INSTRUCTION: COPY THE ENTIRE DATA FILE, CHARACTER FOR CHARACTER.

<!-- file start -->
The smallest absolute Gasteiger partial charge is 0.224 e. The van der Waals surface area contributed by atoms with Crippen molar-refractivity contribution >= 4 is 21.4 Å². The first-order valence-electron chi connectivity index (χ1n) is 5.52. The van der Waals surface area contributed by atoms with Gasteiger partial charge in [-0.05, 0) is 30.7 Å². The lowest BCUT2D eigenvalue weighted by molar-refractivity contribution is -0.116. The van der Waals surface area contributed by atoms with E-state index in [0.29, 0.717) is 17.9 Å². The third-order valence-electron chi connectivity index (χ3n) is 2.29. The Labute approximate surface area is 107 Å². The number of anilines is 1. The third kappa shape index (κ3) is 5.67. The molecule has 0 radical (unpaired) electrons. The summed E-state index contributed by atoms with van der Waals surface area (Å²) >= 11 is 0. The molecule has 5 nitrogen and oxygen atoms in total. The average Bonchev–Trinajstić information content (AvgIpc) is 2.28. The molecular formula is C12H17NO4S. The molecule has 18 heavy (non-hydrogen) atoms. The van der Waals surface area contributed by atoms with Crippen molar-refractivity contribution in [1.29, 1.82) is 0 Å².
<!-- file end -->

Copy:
The smallest absolute Gasteiger partial charge is 0.224 e. The van der Waals surface area contributed by atoms with Crippen molar-refractivity contribution >= 4 is 21.4 Å². The first-order valence-electron chi connectivity index (χ1n) is 5.52. The van der Waals surface area contributed by atoms with Gasteiger partial charge in [-0.05, 0) is 30.7 Å². The lowest BCUT2D eigenvalue weighted by molar-refractivity contribution is -0.116. The van der Waals surface area contributed by atoms with E-state index in [0.29, 0.717) is 17.9 Å². The third-order valence-electron chi connectivity index (χ3n) is 2.29. The Labute approximate surface area is 107 Å². The number of anilines is 1. The third kappa shape index (κ3) is 5.67. The molecule has 0 radical (unpaired) electrons. The summed E-state index contributed by atoms with van der Waals surface area (Å²) >= 11 is 0. The molecule has 5 nitrogen and oxygen atoms in total. The average Bonchev–Trinajstić information content (AvgIpc) is 2.28. The molecular formula is C12H17NO4S. The molecule has 18 heavy (non-hydrogen) atoms. The van der Waals surface area contributed by atoms with Crippen molar-refractivity contribution in [1.29, 1.82) is 0 Å².